Verse > Anthologies > The World’s Best Poetry > Vol. IV. The Higher Life
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Bliss Carman, et al., eds.  The World’s Best Poetry.
Volume IV. The Higher Life.  1904.
 
I. The Divine Element—(God, Christ, the Holy Spirit)
Delight in God
Francis Quarles (1592–1644)
 
I LOVE, and have some cause to love, the earth,—
  She is my Maker’s creature, therefore good;
She is my mother, for she gave me birth;
  She is my tender nurse, she gives me food:
  But what ’s a creature, Lord, compared with thee?        5
  Or what ’s my mother or my nurse to me?
 
I love the air,—her dainty sweets refresh
  My drooping soul, and to new sweets invite me;
Her shrill-mouthed choir sustain me with their flesh,
  And with their polyphonian notes delight me:        10
  But what ’s the air, or all the sweets that she
  Can bless my soul withal, compared to thee?
 
I love the sea,—she is my fellow-creature,
  My careful purveyor; she provides me store;
She walls me round; she makes my diet greater;        15
  She wafts my treasure from a foreign shore:
  But, Lord of oceans, when compared with thee,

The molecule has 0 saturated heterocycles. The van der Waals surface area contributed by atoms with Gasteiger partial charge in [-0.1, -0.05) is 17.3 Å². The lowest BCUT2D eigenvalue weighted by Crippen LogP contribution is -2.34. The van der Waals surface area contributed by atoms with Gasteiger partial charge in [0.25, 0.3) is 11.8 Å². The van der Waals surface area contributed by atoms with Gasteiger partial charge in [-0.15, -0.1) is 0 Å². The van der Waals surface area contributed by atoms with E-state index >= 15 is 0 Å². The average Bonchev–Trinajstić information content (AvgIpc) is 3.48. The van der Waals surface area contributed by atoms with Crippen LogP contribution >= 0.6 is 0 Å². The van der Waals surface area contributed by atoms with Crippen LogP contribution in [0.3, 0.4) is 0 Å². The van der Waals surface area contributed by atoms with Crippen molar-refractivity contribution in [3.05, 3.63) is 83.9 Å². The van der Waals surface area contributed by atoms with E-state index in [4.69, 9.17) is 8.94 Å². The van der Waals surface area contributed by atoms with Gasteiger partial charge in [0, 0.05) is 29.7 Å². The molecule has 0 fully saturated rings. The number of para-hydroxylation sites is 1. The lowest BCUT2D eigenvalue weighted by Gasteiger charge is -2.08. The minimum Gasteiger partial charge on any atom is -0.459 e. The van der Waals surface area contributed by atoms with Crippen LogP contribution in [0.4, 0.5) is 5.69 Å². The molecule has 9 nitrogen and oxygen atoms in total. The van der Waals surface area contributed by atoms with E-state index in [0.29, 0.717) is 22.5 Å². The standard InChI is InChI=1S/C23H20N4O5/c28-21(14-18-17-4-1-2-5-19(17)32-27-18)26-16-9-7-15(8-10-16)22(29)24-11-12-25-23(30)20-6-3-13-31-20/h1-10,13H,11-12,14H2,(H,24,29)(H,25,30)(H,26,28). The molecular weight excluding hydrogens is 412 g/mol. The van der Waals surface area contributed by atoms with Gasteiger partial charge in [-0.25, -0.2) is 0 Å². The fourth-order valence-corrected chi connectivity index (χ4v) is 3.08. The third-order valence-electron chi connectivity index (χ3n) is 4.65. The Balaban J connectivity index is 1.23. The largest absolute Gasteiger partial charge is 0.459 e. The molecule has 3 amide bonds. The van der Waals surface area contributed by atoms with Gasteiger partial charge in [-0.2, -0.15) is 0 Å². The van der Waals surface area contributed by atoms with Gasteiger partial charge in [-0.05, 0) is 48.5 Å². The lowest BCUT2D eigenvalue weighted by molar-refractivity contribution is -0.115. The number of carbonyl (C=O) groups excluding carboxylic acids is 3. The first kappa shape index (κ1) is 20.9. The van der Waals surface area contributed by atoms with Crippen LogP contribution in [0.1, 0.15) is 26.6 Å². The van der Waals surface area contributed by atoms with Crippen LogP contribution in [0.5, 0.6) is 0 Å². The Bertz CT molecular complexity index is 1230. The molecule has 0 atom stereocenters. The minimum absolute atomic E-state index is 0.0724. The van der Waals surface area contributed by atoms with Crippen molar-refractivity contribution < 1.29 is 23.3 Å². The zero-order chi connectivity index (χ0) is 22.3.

What is the ocean or her wealth to me?
 
To heaven’s high city I direct my journey,
  Whose spangled suburbs entertain mine eye;        20
Mine eye, by contemplation’s great attorney,
  Transcends the crystal pavement of the sky:
  But what is heaven, great God, compared to thee?
  Without thy presence, heaven ’s no heaven to me.
 
Without thy presence, earth gives no refection;        25
  Without thy presence, sea affords no treasure;
Without thy presence, air ’s a rank infection;
  Without thy presence, heaven ’s itself no pleasure:
  If not possessed, if not enjoyed in thee,
  What ’s earth, or sea, or air, or heaven to me?        30
 
The highest honors that the world can boast
  Are subjects far too low for my desire;
The brightest beams of glory are, at most,
  But dying sparkles of thy living fire;
  The loudest flames that earth can kindle be        35
  But nightly glow-worms, if compared to thee.
 
Without thy presence, wealth is bags of cares;
  Wisdom but folly; joy, disquiet—sadness;
Friendship is treason, and delights are snares;
  Pleasures but pain, and mirth but pleasing madness;        40
  Without thee, Lord, things be not what they be,
  Nor have their being, when compared with thee.
 
In having all things, and not thee, what have I?
  Not having thee, what have my labors got?
Let me enjoy but thee, what further crave I?        45
  And having thee alone, what have I not?
  I wish nor sea nor land; nor would I be
  Possessed of heaven, heaven unpossessed of thee!
 
 
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